The next day, Guo completed Minzu Securities' share transfer from CAH. A month later, a Hebei court sentenced Qu to 15 years in prison for embezzlement of 855 million yuan.
During his detention, Qu wrote in a report that after he told the CCDI about Guo, "Guo called me and told me he knew all about my report. He threatened me: 'You dare to report me, count your days.'"
In the report, Qu said that "in 2009 and 2011, Guo worked with officials from the security ministry to issue several official letters asking the CAAC and CAH to transfer Minzu Securities' stakes to Zenith at a low price in the name of national security."
Qu said Ma personally intervened in Zenith's acquisition of Minzu Securities from Shijiazhuang Commercial Bank and CAH to secure the deal for Zenith with favorable terms and prices. "Guo conspired with state officials to cause a loss of state assets worth billions of yuan," Qu said.
Another source in the securities industry close to Minzu said that during the CAH share sale and in the following transactions, officials from the security ministry met with Minzu's major shareholders.
"They were friendly, gave their identities and said Guo's company was their partner," the source said. "They hoped we could offer some favors and lower prices."
On January 16, the CCDI officially announced an investigation into Ma. Sources close to the investigation said that Ma was found to have six villas and as many mistresses, including two who worked for the Ministry of State Security. Another two bureau heads in the ministry were also detained after Ma.
Ma's brother, a deputy head at a domestic financial institution, and his former secretary were also placed under investigation, sources close to the inquiry said.
Starting in Property
People familiar with Guo said he is friendly and always smiling, but ruthless in business. His identity document shows that he was born in 1967 in Zhengzhou, in the central province Henan. He also used the name Guo Haoyun in Hong Kong.
A source close to him said Guo reached a turning point in 1992 when he met a Hong Kong businesswoman named Xia Ping. In 1993, Xia's Hong Kong Lotus Love International Group Co. set up a joint venture with Guo called Zhengzhou Yuda Property Co.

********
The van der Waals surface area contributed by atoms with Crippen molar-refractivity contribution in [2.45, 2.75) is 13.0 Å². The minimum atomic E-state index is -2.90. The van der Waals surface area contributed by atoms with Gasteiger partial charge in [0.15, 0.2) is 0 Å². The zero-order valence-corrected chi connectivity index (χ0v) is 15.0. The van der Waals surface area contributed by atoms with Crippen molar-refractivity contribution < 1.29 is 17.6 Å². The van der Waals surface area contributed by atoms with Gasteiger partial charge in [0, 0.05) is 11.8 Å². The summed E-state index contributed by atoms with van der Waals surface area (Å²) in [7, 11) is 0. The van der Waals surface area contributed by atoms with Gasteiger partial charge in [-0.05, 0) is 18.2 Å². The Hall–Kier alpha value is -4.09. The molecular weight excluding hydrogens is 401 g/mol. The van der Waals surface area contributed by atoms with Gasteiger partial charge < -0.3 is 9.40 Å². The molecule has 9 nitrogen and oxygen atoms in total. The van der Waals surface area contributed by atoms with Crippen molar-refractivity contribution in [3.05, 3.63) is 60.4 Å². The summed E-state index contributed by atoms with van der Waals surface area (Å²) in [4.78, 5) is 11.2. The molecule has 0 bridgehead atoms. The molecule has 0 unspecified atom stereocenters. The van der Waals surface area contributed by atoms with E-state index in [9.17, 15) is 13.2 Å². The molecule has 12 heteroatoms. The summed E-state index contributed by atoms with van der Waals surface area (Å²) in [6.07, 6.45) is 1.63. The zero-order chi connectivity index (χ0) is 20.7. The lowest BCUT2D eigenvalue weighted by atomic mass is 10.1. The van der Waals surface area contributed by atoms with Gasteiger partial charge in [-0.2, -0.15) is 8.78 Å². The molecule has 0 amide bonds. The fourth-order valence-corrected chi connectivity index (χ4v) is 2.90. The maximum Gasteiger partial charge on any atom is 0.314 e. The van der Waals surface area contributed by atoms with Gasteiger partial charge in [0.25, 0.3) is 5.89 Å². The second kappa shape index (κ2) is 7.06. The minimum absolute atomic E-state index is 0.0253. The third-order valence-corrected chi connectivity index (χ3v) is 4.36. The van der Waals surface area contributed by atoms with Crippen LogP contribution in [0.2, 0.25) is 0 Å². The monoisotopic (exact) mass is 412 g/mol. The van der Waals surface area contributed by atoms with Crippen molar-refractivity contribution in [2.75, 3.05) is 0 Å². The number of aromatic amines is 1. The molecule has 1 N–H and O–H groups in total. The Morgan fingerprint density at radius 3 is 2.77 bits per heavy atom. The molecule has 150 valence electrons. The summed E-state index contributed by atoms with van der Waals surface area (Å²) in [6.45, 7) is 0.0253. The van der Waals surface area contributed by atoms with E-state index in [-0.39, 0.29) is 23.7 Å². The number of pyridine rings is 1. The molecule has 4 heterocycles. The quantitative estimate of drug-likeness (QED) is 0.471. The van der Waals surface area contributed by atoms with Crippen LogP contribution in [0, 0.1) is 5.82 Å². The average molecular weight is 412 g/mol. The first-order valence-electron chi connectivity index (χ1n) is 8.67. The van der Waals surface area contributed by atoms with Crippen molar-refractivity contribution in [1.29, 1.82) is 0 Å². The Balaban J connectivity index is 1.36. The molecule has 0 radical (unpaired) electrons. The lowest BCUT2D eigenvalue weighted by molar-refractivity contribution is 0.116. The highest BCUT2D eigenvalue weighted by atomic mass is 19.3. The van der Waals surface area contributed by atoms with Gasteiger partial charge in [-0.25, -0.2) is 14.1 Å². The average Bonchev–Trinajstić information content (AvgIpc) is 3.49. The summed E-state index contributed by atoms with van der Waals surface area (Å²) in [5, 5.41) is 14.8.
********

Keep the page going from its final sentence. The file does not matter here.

Guo was named vice chairman and general manager. In 1994, Yuda clinched a government-backed residence development project and built Zhengzhou's landmark skyscraper, the Yuda International Trade Center. However, the building put Yuda in debt because spending on it hit 2.6 billion yuan, up from a planned 1.6 billion yuan.
Sources close to the matter said that to complete the project Guo used some of the property for Yuda International Trade Center as collateral to get 28 loans from Industrial and Commercial Bank of China, loans totaling 588 million yuan. Those loans eventually went bad and were handed in 2005 to China Great Wall Asset Management Corp. for it to dispose of.
In November 2007, Great Wall Asset Management tried to auction off creditor rights worth a total of 717 million yuan for 273 million yuan, but no one was interested.
According to Qu Long: "Officials later agreed for Guo to buy back the liability for 100 million yuan."
Sources close to Guo said he built strong connections with Henan officials, including Wang Youjie, the party chief of Zhengzhou between 1995 and 2001. Wang was handed a suspended death sentence in 2007 for corruption in land deals.
Around 2002, Guo started to switch his business focus to the capital, where he set up Beijing Morgan Investment Co. and Beijing Zenith Holdings Co.
In 2002, Morgan Investment and Zenith bought two plots of land in northern Beijing. The parcel bought by Morgan Investment was near the Olympic park planned for the 2008 Games – about 500 meters from the iconic National Stadium, also known as the Bird's Nest.
According to a 2006 report by Business Weekly, Morgan Investment paid 360 million yuan for the Olympic park plot in 2002, equivalent to just 860 yuan per square meter. The seller was the capital's Bureau of Land and Resources.
Morgan Investment originally planned to build a compound that included three skyscrapers on the plot that would be home to office space and hotels, but work did not proceed smoothly.
In 2003, the Beijing government told Morgan Investment to revise its plans to better fit the planning for the Olympic park. Meanwhile, disputes between Morgan Investment and the contractor, Beijing Construction Engineering Group, caused a suspension of work.
In October 2005, the capital's land bureau revoked Morgan Investment's rights to the Olympic park plot, saying the company failed to pay for the property in full. Morgan Investment sued the bureau in January 2006, but lost. All of its licenses regarding the development of the plot were revoked.